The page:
Books: Spoken Word for Xmas

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The Independent Culture
Browsing in a bookshop is one of the best ways of solving tricky present problems, and now that most good bookshops have substantial offerings on audio Santa's life is even easier. Starting with the smalls, Babe in the City (HarperCollins, pounds 6.99), Dick King-Smith's sequel to the hugely enjoyable Babe will be a treat - and prepare them for the film. For slightly older children (and their parents), Martin Clunes reading Jeremy Strong's The Hundred Mile an Hour Dog (Penguin, pounds 7.99) will go down well. A Christmas must is Alan Bennett's placidly commonsensical reading of J M Barrie's Peter Pan (BBC, pounds 8.99) his calm makes the matter-of-fact magic of the tale the more absurdly real. And look out for Ivory Shell's series of highly collectable classic children's stories from countries all round the world, available either in ordinary pictorial plastic cases or very attractive gold-lettered gift boxes, both at pounds 6.99. I especially enjoyed the Egyptian and Aboriginal Tales.

Today's smart modern intimate prose works very well read aloud. Twenty- and thirty- something blokes and blokish wenches should enjoy Nick Hornby's About A Boy (HarperCollins, pounds 8.99), read by Alan Cumming or his unabridged High Fidelity (Isis, pounds 16.99) read by Nigel Carrington. The more romantically inclined could do no better than Louis de Bernieres's unabridged Captain Corelli's Mandolin (Chivers, pounds 18.95, read by Michael Maloney) or Ian McEwan's Enduring Love (Chivers, pounds 15.95), read by David Threlfall. Or, for those perfect friendships, Casablanca and The Maltese Falcon (Mr Punch, pounds 8.99), a re-release of the original 1943 wireless recording by Bogart and Bergman.

Timothy West has just completed his superb unabridged readings of Anthony Trollope's six political novels with The Prime Minister (Cover to Cover, pounds 64.99) and The Duke's Children (Cover to Cover, pounds 53.99); either of them would make welcome listening for conservative relations with a long haul home. Or else ensure easy gift decisions for the next five years by buying them Can You Forgive Her (pounds 64.99), the first in the series.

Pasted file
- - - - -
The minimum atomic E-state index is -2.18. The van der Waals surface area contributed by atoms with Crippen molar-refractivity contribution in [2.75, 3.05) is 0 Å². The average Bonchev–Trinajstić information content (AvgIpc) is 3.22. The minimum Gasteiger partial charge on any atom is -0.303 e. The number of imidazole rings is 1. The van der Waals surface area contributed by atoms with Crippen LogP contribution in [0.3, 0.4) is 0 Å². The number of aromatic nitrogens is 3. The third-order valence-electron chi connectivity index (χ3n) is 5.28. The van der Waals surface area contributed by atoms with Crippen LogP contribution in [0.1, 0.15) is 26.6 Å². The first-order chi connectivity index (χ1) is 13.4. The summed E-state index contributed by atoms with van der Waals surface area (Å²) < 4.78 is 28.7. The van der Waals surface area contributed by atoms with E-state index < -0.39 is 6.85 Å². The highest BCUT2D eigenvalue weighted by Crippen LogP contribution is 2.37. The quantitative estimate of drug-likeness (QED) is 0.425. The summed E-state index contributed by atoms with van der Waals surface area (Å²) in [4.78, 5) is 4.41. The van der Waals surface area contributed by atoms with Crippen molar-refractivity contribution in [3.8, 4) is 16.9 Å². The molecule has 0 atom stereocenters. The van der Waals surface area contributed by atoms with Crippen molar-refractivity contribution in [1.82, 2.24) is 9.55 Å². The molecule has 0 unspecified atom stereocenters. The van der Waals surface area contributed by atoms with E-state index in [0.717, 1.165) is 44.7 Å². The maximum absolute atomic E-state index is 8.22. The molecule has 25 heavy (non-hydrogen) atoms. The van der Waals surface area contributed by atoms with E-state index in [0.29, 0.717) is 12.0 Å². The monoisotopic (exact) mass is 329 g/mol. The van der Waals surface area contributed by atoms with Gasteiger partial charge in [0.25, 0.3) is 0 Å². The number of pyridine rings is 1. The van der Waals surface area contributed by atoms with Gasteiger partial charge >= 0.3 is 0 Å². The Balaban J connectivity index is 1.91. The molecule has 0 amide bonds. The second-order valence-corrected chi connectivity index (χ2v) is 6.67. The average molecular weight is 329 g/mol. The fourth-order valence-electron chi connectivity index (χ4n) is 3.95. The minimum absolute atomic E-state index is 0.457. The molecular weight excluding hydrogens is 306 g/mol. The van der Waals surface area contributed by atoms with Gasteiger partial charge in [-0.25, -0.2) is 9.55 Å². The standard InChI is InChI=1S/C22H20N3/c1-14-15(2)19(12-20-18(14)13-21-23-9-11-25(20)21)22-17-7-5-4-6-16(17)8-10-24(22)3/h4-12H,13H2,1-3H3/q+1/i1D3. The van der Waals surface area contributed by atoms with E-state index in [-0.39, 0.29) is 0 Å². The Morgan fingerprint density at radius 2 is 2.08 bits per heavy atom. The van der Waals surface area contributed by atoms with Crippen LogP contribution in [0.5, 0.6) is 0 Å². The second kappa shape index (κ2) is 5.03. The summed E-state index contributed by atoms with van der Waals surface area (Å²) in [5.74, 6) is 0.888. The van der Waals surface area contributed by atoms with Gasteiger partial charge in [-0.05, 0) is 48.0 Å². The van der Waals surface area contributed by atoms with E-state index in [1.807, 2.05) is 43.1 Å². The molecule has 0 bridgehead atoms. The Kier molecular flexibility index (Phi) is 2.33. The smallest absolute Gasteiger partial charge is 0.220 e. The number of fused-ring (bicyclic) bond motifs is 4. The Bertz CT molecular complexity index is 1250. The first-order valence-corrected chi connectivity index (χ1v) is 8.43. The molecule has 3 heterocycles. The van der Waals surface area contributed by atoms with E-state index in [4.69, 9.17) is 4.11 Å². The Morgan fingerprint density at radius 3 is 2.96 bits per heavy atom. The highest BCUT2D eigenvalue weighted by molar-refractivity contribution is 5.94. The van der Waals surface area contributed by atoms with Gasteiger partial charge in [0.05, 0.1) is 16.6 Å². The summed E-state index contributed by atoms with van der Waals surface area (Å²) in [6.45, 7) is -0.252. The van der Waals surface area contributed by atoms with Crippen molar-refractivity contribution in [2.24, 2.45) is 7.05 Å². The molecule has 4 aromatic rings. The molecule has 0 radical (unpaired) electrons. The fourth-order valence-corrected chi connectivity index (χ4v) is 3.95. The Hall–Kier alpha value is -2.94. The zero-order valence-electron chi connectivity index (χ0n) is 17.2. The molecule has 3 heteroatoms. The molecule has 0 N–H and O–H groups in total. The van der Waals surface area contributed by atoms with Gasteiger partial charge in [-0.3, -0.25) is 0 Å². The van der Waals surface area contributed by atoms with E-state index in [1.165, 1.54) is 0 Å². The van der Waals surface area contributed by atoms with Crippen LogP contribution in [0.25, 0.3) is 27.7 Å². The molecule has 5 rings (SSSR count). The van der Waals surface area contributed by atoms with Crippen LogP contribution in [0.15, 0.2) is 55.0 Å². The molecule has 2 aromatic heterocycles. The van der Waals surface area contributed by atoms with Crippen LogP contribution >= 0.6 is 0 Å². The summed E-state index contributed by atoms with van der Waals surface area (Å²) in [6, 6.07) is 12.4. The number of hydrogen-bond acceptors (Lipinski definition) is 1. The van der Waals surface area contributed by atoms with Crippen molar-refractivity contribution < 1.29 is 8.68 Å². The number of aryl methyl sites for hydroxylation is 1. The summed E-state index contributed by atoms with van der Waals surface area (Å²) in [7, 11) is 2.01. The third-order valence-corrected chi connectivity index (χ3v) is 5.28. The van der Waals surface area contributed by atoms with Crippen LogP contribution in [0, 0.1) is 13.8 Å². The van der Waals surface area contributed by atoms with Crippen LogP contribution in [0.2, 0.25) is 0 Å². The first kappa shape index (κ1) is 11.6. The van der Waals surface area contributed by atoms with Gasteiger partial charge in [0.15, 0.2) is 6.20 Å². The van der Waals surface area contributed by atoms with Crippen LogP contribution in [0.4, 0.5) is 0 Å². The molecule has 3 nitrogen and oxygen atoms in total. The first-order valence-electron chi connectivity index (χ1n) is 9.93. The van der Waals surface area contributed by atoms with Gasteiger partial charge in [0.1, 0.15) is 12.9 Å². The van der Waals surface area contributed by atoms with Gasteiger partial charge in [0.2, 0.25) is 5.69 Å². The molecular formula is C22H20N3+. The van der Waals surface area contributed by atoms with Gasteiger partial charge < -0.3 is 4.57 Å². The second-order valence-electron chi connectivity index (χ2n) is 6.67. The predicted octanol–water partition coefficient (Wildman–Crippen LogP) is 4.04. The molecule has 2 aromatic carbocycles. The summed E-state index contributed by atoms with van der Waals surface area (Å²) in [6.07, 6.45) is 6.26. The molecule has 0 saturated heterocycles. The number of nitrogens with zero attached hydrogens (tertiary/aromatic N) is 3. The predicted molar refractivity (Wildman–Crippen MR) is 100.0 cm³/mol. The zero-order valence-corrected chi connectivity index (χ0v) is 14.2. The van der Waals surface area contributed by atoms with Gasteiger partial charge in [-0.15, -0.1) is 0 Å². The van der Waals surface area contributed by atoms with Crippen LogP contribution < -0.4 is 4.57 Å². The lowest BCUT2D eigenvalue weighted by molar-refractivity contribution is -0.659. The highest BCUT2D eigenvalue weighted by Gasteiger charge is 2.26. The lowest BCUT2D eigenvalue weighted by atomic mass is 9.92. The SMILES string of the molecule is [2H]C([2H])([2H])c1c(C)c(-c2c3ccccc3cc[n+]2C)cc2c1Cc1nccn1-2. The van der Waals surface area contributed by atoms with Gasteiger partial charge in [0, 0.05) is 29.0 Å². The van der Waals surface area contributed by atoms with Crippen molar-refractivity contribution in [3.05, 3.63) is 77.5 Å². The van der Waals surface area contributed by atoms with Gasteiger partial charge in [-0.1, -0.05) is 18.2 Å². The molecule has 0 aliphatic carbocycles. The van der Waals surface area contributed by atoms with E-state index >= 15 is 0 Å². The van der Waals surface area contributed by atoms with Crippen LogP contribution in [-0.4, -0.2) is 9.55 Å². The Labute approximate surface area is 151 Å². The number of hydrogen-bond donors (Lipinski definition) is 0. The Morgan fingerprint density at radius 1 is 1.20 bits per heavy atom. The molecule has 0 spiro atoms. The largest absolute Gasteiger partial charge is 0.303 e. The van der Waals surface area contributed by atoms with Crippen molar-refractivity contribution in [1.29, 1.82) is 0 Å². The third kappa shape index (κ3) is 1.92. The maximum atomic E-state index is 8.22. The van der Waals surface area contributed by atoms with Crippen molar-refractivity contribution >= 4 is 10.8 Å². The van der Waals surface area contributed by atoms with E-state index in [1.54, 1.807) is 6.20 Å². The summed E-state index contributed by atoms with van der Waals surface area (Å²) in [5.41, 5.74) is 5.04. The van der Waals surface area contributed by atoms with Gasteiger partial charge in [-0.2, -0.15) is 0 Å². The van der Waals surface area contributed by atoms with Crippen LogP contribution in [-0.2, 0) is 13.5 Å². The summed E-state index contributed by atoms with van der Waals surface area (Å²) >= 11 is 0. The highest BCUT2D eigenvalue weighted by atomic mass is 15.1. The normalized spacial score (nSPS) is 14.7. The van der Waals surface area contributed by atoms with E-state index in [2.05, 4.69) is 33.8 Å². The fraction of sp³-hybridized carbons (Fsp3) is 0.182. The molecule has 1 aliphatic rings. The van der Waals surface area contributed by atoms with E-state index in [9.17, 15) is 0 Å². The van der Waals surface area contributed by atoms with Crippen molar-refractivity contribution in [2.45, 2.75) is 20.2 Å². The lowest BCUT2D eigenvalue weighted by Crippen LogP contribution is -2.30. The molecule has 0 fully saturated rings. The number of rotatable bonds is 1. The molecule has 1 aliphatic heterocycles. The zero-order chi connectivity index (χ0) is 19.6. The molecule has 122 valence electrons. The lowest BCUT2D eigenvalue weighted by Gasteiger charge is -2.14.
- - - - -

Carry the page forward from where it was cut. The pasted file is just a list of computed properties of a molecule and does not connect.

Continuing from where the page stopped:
Another literary marathon that is nearing completion is Marcel Proust's Remembrance of Things Past, abridged and read with astonishing versatility by Neville Jason for Naxos, and available on CD as well as tape. The eighth in a series of 12, the second part of Sodom and Gomorrah, is due out in the new year; start now with the first, Swann's Way (pounds 9.99).

Poetry pleases everybody with soul: this year's first choice has to be Poems to Remember (Faber/Penguin, pounds 8.99), Ted Hughes's anthology, prefaced by his own tips on how to memorise poetry, read by the man himself, and with an accompanying book of the poems. Also outstanding is Brendan Kennelly's long poem, read by himself, The Man Made of Rain (Bloodaxe Books, pounds 8.99).

The end of the year always seems to call for retrospectives. An innovative new approach is The Chronicles (Mr Punch Audio, boxed set of eight cassettes, c12 hrs, pounds 29.99, also available in four parts, each of three months of the year). This is an ambitious assembling of diaries, journals and letters written over the last 500 years. It ranges from Pepys and Evelyn to Captain Scott and Barbara Castle, with a galaxy of stars reading the extracts. They are arranged by time of the year rather than date, and the juxtapositions are often startling and thought-provoking.

Finally, simple but special: The Gospel According to St Luke (Penguin, pounds 8.99) in the King James version, read by David Suchet. And my own audiobook of the year, Cover to Cover's elegantly boxed, unabridged version of Rudyard Kipling's Kim (pounds 26.99), read by Sam Dastor, who gives a masterly presentation of the book's various and exotic cast.

If you have difficulty finding these titles near you, a sure way of getting them (and many more) sent to you is to contact London's Wigmore Street Talking Bookshop's mail order service on 0171 491 4117. They also do special offers on unabridged books, for example John Buchan's Mr Standfast, read by Edmund Dehn, reduced from pounds 48.99 to pounds 18.99.

Christina Hardyment

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